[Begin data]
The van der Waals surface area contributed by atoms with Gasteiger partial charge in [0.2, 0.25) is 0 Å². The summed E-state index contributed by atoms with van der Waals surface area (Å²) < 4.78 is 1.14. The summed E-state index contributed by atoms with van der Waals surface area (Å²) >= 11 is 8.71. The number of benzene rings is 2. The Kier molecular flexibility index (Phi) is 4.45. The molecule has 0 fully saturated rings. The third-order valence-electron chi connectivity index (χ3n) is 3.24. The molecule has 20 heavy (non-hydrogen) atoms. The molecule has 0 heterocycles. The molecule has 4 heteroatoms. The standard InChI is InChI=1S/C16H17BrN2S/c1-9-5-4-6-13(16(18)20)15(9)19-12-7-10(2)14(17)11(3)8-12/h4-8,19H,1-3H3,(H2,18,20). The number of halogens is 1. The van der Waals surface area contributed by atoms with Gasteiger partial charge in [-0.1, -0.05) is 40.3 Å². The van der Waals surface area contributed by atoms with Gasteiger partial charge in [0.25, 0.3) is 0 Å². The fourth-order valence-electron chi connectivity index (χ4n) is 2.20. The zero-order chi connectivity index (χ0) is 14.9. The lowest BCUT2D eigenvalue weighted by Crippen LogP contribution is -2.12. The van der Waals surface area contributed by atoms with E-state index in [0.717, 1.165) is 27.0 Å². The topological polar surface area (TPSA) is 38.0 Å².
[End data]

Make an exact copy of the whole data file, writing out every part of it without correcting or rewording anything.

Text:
The van der Waals surface area contributed by atoms with Gasteiger partial charge in [0.2, 0.25) is 0 Å². The summed E-state index contributed by atoms with van der Waals surface area (Å²) < 4.78 is 1.14. The summed E-state index contributed by atoms with van der Waals surface area (Å²) >= 11 is 8.71. The number of benzene rings is 2. The Kier molecular flexibility index (Phi) is 4.45. The molecule has 0 fully saturated rings. The third-order valence-electron chi connectivity index (χ3n) is 3.24. The molecule has 20 heavy (non-hydrogen) atoms. The molecule has 0 heterocycles. The molecule has 4 heteroatoms. The standard InChI is InChI=1S/C16H17BrN2S/c1-9-5-4-6-13(16(18)20)15(9)19-12-7-10(2)14(17)11(3)8-12/h4-8,19H,1-3H3,(H2,18,20). The number of halogens is 1. The van der Waals surface area contributed by atoms with Gasteiger partial charge in [-0.1, -0.05) is 40.3 Å². The van der Waals surface area contributed by atoms with Gasteiger partial charge in [0.25, 0.3) is 0 Å². The fourth-order valence-electron chi connectivity index (χ4n) is 2.20. The zero-order chi connectivity index (χ0) is 14.9. The lowest BCUT2D eigenvalue weighted by Crippen LogP contribution is -2.12. The van der Waals surface area contributed by atoms with E-state index in [0.717, 1.165) is 27.0 Å². The topological polar surface area (TPSA) is 38.0 Å².